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Chester Bowles

advertising executive, Governor, diplomat, Congressman

Chester Bowles

Chester Bliss Bowles was born in Springfield, Massachusetts, on April 5, 1901. He graduated from The Choate School in Wallingford, Connecticut, in 1919, and from the Sheffield Scientific School at Yale University in 1924.

After working as a reporter with the Springfield Republican, a newspaper founded by his grandfather, Bowles took a $25-a-week job as copywriter with what became the advertising firm of Batten, Barton, Durstine & Osborn. In 1930, he and William Benton founded the firm of Benton & Bowles, with Benton as the salesman and Bowles as the idea man. The firm specialized in consumer market research and pioneered singing commercials for radio, and its accounts included General Foods, Procter & Gamble, and Bristol Myers. Bowles became chairman of the board in 1936, and by the time he sold his interest in the company, in 1941, he was earning about $250,000 a year.

Bowles began his political career as a delegate to the 1940 Democratic National Convention. At that time he was also a director of America First, a citizens organization opposed to United States involvement in what became World War II. After the U. S. entered the war, he was appointed rationing administrator of the state of Connecticut by Governor Robert A. Hurley, and then state director of the Office of Price Administration (OPA). In 1943 President Franklin D. Roosevelt appointed him national director of the OPA, and he served in that position until 1946. He concurrently served as a member of the War Production Board and of the Petroleum Council for War. He subsequently served as director of the Office of Economic Stabilization under President Harry Truman, from February to July 1946.

An unsuccessful candidate for the Democratic nomination for Governor of Connecticut in 1946, Bowles was successful in 1948. During his tenure he scored successes in tax reform, housing, welfare, and child care. He also integrated the state National Guard and oversaw expansion of the powers of the state Interracial Commission to include investigation of housing discrimination complaints. He was defeated for re-election by Republican John Davis Lodge in 1950.

Bowles began his diplomatic career in 1946, as a delegate to the first UNESCO conference. He served as special assistant to UN Secretary-General Trygve Lie from 1947 to 1948, and as international chairman of the United Nations Children's Appeal from 1948 to 1951. From 1951 to 1953 he served as U. S. Ambassdor to India and Nepal.

Elected to the U. S. House of Representatives by Connecticut's second district, Bowles served in that body from January 3, 1959 to January 3, 1961; he was not a candidate for re-election.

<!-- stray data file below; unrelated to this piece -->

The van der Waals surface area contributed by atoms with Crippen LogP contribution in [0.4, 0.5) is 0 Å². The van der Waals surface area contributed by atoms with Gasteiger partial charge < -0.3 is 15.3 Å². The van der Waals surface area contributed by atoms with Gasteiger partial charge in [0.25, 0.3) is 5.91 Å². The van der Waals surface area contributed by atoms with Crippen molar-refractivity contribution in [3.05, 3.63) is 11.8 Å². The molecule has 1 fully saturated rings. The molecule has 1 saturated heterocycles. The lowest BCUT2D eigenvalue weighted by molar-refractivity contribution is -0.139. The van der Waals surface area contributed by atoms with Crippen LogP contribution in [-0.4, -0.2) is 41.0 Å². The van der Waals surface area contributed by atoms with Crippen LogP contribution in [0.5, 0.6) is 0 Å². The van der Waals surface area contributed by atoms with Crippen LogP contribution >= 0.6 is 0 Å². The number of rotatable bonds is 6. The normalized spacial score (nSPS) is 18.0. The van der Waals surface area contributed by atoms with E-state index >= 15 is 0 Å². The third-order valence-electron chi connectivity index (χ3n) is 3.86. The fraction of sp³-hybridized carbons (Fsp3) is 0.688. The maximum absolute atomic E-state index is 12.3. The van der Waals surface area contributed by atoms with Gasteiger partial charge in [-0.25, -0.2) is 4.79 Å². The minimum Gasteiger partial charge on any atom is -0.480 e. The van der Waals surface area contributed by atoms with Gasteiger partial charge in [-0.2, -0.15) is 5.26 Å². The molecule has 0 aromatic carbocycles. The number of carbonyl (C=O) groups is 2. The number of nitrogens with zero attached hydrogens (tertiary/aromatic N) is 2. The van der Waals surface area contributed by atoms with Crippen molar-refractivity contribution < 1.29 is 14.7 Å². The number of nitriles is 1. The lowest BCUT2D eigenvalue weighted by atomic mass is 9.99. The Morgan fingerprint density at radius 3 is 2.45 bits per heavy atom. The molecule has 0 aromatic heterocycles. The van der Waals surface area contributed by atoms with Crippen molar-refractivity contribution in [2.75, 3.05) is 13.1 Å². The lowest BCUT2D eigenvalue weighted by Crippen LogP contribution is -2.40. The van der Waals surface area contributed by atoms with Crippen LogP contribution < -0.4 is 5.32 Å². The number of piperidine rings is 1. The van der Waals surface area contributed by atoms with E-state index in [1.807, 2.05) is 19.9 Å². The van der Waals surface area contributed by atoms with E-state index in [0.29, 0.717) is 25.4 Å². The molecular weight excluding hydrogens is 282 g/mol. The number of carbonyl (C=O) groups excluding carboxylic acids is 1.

Bowles served as chairman of the 1960 Democratic National Convention, and then as foreign policy adviser to John F. Kennedy during the presidential campaign. After Kennedy became President, Bowles was named Undersecretary of State, in which capacity he publicly opposed the Bay of Pigs invasion and the American military presence in Vietnam. On December 4, 1961, Bowles was named President Kennedy's Special Representative and Adviser on African, Asian, and Latin American Affairs, a position he held until June 9, 1963. In this position, he proposed that U. S. foreign aid should be based on a country's economic potential, liabilities, and willingness to reform rather than on the exigencies of the cold war.

On May 3, 1963, Bowles was again named Ambassador to India, and he served as such until April 21, 1969. During this tenure he helped engineer the shipment of some 26 million tons of American grain following a crop shortage. He was able to convince the United States to stay neutral during the 1965 war between India and Pakistan over the Kashmir, and to combat anti-Americanism fueled by U. S. military involvement in Southeast Asia. In 1967, he managed to spirit Svetlana Alliluyeva, the daughter of Soviet dictator Josef Stalin, out of the U. S. Embassy in New Delhi, where she had sought asylum.

In addition to his advertising, political, and diplomatic careers, Bowles was also the author of several books, including:
Tomorrow Without Fear (1946)
Ambassador's Report (1954)
The New Dimensions of Peace (1955)
Africa's Challenge to America (1956)
American Politics in a Revolutionary War (1956)
Ideas, People, and Peace (1958)
The Coming Political Breakthrough (1959)

Bowles was diagnosed with Parkinson's Disease during his second tenure as Ambassador to India, and succumbed to that disease in Sussex, Connecticut, on May 25, 1986.

SOURCE
Washington Post
www.washingtonpost.com

SEE ALSO
World War II
President Franklin D. Roosevelt
President Harry Truman
UNESCO
John F. Kennedy
Svetlana Alliluyeva

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The Robinson Library >> United States >> 1901-1960 >> Individual Biography, A-Z

This page was last updated on June 14, 2018.